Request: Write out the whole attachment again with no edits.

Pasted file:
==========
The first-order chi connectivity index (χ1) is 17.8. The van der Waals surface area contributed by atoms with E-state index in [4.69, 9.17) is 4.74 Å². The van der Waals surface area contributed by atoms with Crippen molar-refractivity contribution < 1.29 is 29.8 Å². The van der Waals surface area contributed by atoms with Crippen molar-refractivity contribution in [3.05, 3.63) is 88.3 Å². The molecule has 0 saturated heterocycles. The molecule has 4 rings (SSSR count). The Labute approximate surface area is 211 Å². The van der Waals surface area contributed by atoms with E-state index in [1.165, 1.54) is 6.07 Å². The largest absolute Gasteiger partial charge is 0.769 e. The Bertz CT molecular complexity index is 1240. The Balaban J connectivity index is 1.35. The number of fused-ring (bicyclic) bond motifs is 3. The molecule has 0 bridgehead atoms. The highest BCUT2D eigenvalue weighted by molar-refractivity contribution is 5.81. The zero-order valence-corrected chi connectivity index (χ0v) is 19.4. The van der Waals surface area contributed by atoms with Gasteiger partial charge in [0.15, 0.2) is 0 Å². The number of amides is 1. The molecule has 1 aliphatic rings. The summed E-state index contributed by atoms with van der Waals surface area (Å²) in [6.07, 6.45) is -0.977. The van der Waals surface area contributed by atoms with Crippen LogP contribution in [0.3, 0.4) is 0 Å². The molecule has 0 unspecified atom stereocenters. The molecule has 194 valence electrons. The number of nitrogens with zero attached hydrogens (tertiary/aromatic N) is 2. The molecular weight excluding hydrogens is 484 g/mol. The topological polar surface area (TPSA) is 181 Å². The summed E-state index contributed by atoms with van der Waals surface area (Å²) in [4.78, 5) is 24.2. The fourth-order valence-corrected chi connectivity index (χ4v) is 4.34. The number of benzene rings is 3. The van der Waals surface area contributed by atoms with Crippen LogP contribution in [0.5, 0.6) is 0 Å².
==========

The first-order chi connectivity index (χ1) is 17.8. The van der Waals surface area contributed by atoms with E-state index in [4.69, 9.17) is 4.74 Å². The van der Waals surface area contributed by atoms with Crippen molar-refractivity contribution < 1.29 is 29.8 Å². The van der Waals surface area contributed by atoms with Crippen molar-refractivity contribution in [3.05, 3.63) is 88.3 Å². The molecule has 0 saturated heterocycles. The molecule has 4 rings (SSSR count). The Labute approximate surface area is 211 Å². The van der Waals surface area contributed by atoms with E-state index in [1.165, 1.54) is 6.07 Å². The largest absolute Gasteiger partial charge is 0.769 e. The Bertz CT molecular complexity index is 1240. The Balaban J connectivity index is 1.35. The number of fused-ring (bicyclic) bond motifs is 3. The molecule has 0 bridgehead atoms. The highest BCUT2D eigenvalue weighted by molar-refractivity contribution is 5.81. The zero-order valence-corrected chi connectivity index (χ0v) is 19.4. The van der Waals surface area contributed by atoms with Gasteiger partial charge in [0.15, 0.2) is 0 Å². The number of amides is 1. The molecule has 1 aliphatic rings. The summed E-state index contributed by atoms with van der Waals surface area (Å²) in [6.07, 6.45) is -0.977. The van der Waals surface area contributed by atoms with Crippen LogP contribution in [0.3, 0.4) is 0 Å². The molecule has 0 unspecified atom stereocenters. The molecule has 194 valence electrons. The number of nitrogens with zero attached hydrogens (tertiary/aromatic N) is 2. The molecular weight excluding hydrogens is 484 g/mol. The topological polar surface area (TPSA) is 181 Å². The summed E-state index contributed by atoms with van der Waals surface area (Å²) in [4.78, 5) is 24.2. The fourth-order valence-corrected chi connectivity index (χ4v) is 4.34. The number of benzene rings is 3. The van der Waals surface area contributed by atoms with Crippen LogP contribution in [0.5, 0.6) is 0 Å².